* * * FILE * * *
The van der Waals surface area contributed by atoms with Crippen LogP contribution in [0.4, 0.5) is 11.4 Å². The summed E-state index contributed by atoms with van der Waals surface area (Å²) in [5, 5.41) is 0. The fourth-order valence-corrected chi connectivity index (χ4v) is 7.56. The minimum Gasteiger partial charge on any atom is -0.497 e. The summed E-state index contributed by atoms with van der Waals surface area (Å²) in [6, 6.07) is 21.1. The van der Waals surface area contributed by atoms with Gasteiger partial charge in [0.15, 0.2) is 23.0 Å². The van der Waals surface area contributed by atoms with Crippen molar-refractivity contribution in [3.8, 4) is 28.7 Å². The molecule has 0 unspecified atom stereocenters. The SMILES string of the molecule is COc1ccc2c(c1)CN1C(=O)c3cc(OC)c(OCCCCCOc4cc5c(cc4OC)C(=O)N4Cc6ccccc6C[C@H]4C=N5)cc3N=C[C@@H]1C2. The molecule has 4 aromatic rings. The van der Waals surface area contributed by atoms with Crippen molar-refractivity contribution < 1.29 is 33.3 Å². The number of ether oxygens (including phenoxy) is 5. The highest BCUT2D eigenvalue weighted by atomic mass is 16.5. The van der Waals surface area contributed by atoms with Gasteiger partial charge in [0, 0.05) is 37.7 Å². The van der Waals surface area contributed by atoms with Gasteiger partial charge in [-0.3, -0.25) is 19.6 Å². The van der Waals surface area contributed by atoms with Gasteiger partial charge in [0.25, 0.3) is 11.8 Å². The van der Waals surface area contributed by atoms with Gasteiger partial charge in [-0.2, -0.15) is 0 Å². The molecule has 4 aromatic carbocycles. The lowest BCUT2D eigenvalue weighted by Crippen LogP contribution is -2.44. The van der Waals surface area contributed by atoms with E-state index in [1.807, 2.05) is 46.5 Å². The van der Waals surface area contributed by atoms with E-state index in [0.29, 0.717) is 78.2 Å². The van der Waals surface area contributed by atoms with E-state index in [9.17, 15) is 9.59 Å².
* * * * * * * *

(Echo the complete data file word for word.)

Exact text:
The van der Waals surface area contributed by atoms with Crippen LogP contribution in [0.4, 0.5) is 11.4 Å². The summed E-state index contributed by atoms with van der Waals surface area (Å²) in [5, 5.41) is 0. The fourth-order valence-corrected chi connectivity index (χ4v) is 7.56. The minimum Gasteiger partial charge on any atom is -0.497 e. The summed E-state index contributed by atoms with van der Waals surface area (Å²) in [6, 6.07) is 21.1. The van der Waals surface area contributed by atoms with Gasteiger partial charge in [0.15, 0.2) is 23.0 Å². The van der Waals surface area contributed by atoms with Crippen molar-refractivity contribution in [3.8, 4) is 28.7 Å². The molecule has 0 unspecified atom stereocenters. The SMILES string of the molecule is COc1ccc2c(c1)CN1C(=O)c3cc(OC)c(OCCCCCOc4cc5c(cc4OC)C(=O)N4Cc6ccccc6C[C@H]4C=N5)cc3N=C[C@@H]1C2. The molecule has 4 aromatic rings. The van der Waals surface area contributed by atoms with Crippen molar-refractivity contribution < 1.29 is 33.3 Å². The number of ether oxygens (including phenoxy) is 5. The highest BCUT2D eigenvalue weighted by atomic mass is 16.5. The van der Waals surface area contributed by atoms with Gasteiger partial charge in [0, 0.05) is 37.7 Å². The van der Waals surface area contributed by atoms with Gasteiger partial charge in [-0.3, -0.25) is 19.6 Å². The van der Waals surface area contributed by atoms with Gasteiger partial charge in [0.25, 0.3) is 11.8 Å². The van der Waals surface area contributed by atoms with Gasteiger partial charge in [-0.2, -0.15) is 0 Å². The molecule has 4 aromatic carbocycles. The lowest BCUT2D eigenvalue weighted by Crippen LogP contribution is -2.44. The van der Waals surface area contributed by atoms with E-state index in [1.807, 2.05) is 46.5 Å². The van der Waals surface area contributed by atoms with E-state index in [0.29, 0.717) is 78.2 Å². The van der Waals surface area contributed by atoms with E-state index in [9.17, 15) is 9.59 Å².